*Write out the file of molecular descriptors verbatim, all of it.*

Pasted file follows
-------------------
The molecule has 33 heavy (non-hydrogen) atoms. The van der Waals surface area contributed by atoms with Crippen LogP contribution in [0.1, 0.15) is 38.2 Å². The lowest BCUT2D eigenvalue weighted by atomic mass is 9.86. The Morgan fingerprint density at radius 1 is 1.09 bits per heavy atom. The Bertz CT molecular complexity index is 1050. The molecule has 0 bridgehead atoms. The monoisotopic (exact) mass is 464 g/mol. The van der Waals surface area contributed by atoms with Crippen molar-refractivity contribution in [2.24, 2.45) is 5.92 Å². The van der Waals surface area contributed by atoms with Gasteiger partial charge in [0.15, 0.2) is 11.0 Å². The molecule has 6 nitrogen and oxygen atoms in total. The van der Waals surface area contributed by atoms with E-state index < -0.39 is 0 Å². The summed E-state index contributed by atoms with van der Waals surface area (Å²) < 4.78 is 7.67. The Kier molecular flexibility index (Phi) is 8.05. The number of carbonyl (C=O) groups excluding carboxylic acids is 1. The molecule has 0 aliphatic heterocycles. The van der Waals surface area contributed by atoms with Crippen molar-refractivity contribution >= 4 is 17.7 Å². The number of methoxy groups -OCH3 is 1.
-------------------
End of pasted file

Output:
The molecule has 33 heavy (non-hydrogen) atoms. The van der Waals surface area contributed by atoms with Crippen LogP contribution in [0.1, 0.15) is 38.2 Å². The lowest BCUT2D eigenvalue weighted by atomic mass is 9.86. The Morgan fingerprint density at radius 1 is 1.09 bits per heavy atom. The Bertz CT molecular complexity index is 1050. The molecule has 0 bridgehead atoms. The monoisotopic (exact) mass is 464 g/mol. The van der Waals surface area contributed by atoms with Crippen molar-refractivity contribution in [2.24, 2.45) is 5.92 Å². The van der Waals surface area contributed by atoms with Gasteiger partial charge in [0.15, 0.2) is 11.0 Å². The molecule has 6 nitrogen and oxygen atoms in total. The van der Waals surface area contributed by atoms with E-state index < -0.39 is 0 Å². The summed E-state index contributed by atoms with van der Waals surface area (Å²) < 4.78 is 7.67. The Kier molecular flexibility index (Phi) is 8.05. The number of carbonyl (C=O) groups excluding carboxylic acids is 1. The molecule has 0 aliphatic heterocycles. The van der Waals surface area contributed by atoms with Crippen molar-refractivity contribution >= 4 is 17.7 Å². The number of methoxy groups -OCH3 is 1.